Tips on Travel Nursing Company Provided Housing – Motels, Hotels, and Extended Stays

On the surface, taking company provided housing has the clear advantage of being simple and hassle free for you. However, it can end up being a nightmare if you don’t establish expectations at the outset. No matter what type of housing you’re provided with, from Extended Stays to apartments, there are a host of variables that you must consider.

Many agencies offer lodging options at Motels, Hotels, and Extended Stay type properties. Motels are the lowest budget accommodation of the three options. Motels have room access directly from the parking lot. In other words, the door to your room will be on the exterior of the building and it will typically be facing the parking lot. Additionally, motels typically offer no additional services, and when they do offer additional services, they are very limited. Hotels are typically the most expensive option of the three. Hotels have interior access to the room and are therefore more secure. They also tend to be equipped with additional amenities like gyms, pools, Jacuzzis, house keeping, room service, breakfast service, and restaurants.

Extended Stay properties are perhaps the most commonly utilized of the three and they typically have a price point between motels and hotels. Extended Stay properties are designed for just that, extended stays, and they come equipped with a kitchenette that typically includes a mid-sized refrigerator/freezer, a dishwasher, sink, and a 2 burner stove. These properties can be studios, suites, or full on 1 bedroom apartments. They may also have additional amenities akin to hotels and while room access is usually interior, it can also be exterior.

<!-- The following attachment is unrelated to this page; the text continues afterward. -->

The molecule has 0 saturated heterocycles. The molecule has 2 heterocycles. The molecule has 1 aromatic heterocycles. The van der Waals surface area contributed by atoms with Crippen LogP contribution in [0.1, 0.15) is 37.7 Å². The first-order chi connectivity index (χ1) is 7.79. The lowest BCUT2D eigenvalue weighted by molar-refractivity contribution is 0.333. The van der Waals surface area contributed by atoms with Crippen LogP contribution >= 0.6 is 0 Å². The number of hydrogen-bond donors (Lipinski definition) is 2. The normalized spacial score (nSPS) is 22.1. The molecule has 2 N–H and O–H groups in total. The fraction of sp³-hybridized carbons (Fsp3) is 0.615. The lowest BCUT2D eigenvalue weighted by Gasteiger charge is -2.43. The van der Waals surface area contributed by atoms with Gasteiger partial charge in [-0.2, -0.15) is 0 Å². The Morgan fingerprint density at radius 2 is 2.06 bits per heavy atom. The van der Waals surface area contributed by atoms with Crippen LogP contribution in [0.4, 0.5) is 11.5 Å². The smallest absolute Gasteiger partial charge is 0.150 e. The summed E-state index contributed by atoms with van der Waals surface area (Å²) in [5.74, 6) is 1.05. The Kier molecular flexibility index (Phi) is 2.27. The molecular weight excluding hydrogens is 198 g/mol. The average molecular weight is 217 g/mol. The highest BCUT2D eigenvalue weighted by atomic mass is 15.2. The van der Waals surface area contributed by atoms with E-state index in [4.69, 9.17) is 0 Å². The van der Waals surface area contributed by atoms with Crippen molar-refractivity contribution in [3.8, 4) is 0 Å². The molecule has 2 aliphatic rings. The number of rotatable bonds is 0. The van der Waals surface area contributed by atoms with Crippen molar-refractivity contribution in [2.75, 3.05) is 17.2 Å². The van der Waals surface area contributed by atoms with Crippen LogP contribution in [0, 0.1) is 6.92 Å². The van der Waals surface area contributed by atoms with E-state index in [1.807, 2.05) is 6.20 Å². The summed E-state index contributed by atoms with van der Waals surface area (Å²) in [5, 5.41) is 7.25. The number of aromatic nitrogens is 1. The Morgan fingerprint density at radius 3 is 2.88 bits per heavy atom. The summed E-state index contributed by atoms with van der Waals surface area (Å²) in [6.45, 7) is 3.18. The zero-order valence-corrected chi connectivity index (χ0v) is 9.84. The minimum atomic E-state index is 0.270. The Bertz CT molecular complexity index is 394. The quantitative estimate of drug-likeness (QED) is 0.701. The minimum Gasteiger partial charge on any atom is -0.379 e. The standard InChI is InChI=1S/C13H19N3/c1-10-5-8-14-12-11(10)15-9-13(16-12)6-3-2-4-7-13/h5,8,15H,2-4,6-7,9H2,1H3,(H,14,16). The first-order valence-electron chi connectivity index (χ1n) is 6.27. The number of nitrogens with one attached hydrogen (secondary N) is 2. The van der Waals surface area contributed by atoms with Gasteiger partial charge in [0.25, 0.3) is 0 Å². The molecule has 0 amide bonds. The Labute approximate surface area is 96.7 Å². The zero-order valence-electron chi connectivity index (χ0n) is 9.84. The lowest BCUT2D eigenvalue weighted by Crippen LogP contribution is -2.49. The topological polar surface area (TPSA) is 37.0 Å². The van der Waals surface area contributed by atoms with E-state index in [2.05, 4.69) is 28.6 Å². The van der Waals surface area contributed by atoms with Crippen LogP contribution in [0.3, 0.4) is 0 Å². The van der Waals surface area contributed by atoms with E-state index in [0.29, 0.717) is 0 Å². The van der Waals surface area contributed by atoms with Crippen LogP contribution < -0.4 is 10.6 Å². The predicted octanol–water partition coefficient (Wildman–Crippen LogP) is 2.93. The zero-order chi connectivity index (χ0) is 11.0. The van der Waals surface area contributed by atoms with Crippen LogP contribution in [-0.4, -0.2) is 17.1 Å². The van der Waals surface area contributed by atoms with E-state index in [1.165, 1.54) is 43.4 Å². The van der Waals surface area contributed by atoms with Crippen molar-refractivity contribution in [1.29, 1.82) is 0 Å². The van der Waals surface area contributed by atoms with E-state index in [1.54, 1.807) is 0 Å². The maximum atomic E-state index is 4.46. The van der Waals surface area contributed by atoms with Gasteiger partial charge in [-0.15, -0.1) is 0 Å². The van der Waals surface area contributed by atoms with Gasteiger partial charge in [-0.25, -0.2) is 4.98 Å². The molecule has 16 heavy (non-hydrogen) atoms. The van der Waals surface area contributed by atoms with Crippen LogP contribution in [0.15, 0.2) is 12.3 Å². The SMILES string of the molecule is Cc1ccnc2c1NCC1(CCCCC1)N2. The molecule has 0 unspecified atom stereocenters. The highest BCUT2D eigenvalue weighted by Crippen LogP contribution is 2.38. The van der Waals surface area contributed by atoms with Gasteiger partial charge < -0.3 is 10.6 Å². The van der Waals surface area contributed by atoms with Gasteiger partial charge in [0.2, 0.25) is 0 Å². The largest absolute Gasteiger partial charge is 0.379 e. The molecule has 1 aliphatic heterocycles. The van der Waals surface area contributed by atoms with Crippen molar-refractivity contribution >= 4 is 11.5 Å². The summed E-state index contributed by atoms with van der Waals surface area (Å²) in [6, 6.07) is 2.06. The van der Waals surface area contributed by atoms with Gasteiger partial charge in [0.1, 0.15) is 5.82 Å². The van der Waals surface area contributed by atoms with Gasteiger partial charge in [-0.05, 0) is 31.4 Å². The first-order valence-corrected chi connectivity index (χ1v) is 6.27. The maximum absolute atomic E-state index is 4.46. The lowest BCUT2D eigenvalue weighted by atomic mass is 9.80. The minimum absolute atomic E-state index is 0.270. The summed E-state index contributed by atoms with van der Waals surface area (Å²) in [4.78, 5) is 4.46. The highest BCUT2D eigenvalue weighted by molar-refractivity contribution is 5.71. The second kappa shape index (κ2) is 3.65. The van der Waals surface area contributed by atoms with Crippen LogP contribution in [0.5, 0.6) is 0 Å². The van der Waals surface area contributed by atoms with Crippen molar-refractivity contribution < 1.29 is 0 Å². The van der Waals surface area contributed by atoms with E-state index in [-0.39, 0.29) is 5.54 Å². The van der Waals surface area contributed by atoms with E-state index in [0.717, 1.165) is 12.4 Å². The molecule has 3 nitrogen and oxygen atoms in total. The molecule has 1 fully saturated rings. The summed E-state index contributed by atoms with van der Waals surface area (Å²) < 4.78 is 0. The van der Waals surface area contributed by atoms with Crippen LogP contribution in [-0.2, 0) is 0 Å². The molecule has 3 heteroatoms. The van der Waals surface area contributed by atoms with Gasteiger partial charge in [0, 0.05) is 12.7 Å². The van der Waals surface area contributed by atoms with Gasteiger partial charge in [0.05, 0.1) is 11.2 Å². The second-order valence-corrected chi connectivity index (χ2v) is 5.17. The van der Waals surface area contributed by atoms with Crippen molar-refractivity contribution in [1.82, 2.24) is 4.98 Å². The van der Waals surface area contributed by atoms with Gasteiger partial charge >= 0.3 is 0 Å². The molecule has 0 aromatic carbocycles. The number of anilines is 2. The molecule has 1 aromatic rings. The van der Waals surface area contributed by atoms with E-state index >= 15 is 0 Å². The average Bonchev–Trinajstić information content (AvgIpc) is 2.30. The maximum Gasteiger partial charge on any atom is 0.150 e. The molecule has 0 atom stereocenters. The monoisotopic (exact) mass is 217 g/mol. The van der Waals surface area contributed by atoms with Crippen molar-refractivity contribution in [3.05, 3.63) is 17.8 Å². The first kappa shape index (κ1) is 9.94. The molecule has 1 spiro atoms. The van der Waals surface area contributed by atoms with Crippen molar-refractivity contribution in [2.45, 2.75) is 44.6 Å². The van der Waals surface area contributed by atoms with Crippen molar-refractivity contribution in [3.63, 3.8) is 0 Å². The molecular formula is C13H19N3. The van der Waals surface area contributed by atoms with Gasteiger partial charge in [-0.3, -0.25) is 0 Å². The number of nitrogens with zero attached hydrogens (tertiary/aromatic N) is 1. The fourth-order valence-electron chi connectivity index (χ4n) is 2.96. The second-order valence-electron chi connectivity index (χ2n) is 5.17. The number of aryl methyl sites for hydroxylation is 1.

If you are offered or select to go with one of these options, you should determine the following depending on whether or not they are important to you:

1)      Is it a Motel, Hotel, or Extended Stay?

2)      Is room access interior or exterior?

3)      What’s the parking situation?

4)      What amenities are included (gym facilities, free breakfast, cafe or restaurant, daily housekeeping, room service, etc.)?

5)      Is free Wi-Fi available for your internet connection?

6)      Is there a kitchenette, and what’s included?

7)      Is there a microwave?

8)      Is there an oven?

9)      Is there a coffeepot?

10)   Is there a laundry room?

11)   Is it a studio, suite, or 1 bedroom?